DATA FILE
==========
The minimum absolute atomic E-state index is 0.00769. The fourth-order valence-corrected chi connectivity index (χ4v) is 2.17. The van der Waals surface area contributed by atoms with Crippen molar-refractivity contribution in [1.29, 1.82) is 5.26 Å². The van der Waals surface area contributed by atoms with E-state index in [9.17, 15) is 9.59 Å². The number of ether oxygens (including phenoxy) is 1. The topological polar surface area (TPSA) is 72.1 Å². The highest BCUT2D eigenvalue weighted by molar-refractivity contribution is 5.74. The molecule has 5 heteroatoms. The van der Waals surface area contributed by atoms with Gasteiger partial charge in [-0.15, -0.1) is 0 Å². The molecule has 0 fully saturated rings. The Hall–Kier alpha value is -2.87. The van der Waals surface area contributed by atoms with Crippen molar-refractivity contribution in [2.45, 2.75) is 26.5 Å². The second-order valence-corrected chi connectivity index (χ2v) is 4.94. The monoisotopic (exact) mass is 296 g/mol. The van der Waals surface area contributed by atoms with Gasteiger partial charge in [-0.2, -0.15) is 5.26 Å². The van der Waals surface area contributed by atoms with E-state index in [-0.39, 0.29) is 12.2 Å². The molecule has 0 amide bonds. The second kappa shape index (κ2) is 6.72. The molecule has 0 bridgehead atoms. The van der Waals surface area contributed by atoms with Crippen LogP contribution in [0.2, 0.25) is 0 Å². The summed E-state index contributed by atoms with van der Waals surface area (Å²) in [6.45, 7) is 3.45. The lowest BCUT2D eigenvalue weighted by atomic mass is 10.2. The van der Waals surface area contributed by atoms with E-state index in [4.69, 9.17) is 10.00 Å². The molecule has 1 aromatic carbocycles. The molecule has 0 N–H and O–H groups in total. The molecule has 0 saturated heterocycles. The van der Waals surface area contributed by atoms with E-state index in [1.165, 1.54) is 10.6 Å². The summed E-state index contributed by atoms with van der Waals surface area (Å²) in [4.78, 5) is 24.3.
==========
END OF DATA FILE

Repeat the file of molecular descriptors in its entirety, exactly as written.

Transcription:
The minimum absolute atomic E-state index is 0.00769. The fourth-order valence-corrected chi connectivity index (χ4v) is 2.17. The van der Waals surface area contributed by atoms with Crippen molar-refractivity contribution in [1.29, 1.82) is 5.26 Å². The van der Waals surface area contributed by atoms with E-state index in [9.17, 15) is 9.59 Å². The number of ether oxygens (including phenoxy) is 1. The topological polar surface area (TPSA) is 72.1 Å². The highest BCUT2D eigenvalue weighted by molar-refractivity contribution is 5.74. The molecule has 5 heteroatoms. The van der Waals surface area contributed by atoms with Gasteiger partial charge in [-0.15, -0.1) is 0 Å². The molecule has 0 fully saturated rings. The Hall–Kier alpha value is -2.87. The van der Waals surface area contributed by atoms with Crippen molar-refractivity contribution in [2.45, 2.75) is 26.5 Å². The second-order valence-corrected chi connectivity index (χ2v) is 4.94. The monoisotopic (exact) mass is 296 g/mol. The van der Waals surface area contributed by atoms with Gasteiger partial charge in [-0.2, -0.15) is 5.26 Å². The van der Waals surface area contributed by atoms with E-state index in [-0.39, 0.29) is 12.2 Å². The molecule has 0 amide bonds. The second kappa shape index (κ2) is 6.72. The molecule has 0 bridgehead atoms. The van der Waals surface area contributed by atoms with Crippen LogP contribution in [0.2, 0.25) is 0 Å². The summed E-state index contributed by atoms with van der Waals surface area (Å²) in [6.45, 7) is 3.45. The lowest BCUT2D eigenvalue weighted by atomic mass is 10.2. The van der Waals surface area contributed by atoms with E-state index in [4.69, 9.17) is 10.00 Å². The molecule has 1 aromatic carbocycles. The molecule has 0 N–H and O–H groups in total. The molecule has 0 saturated heterocycles. The van der Waals surface area contributed by atoms with E-state index in [1.165, 1.54) is 10.6 Å². The summed E-state index contributed by atoms with van der Waals surface area (Å²) in [4.78, 5) is 24.3.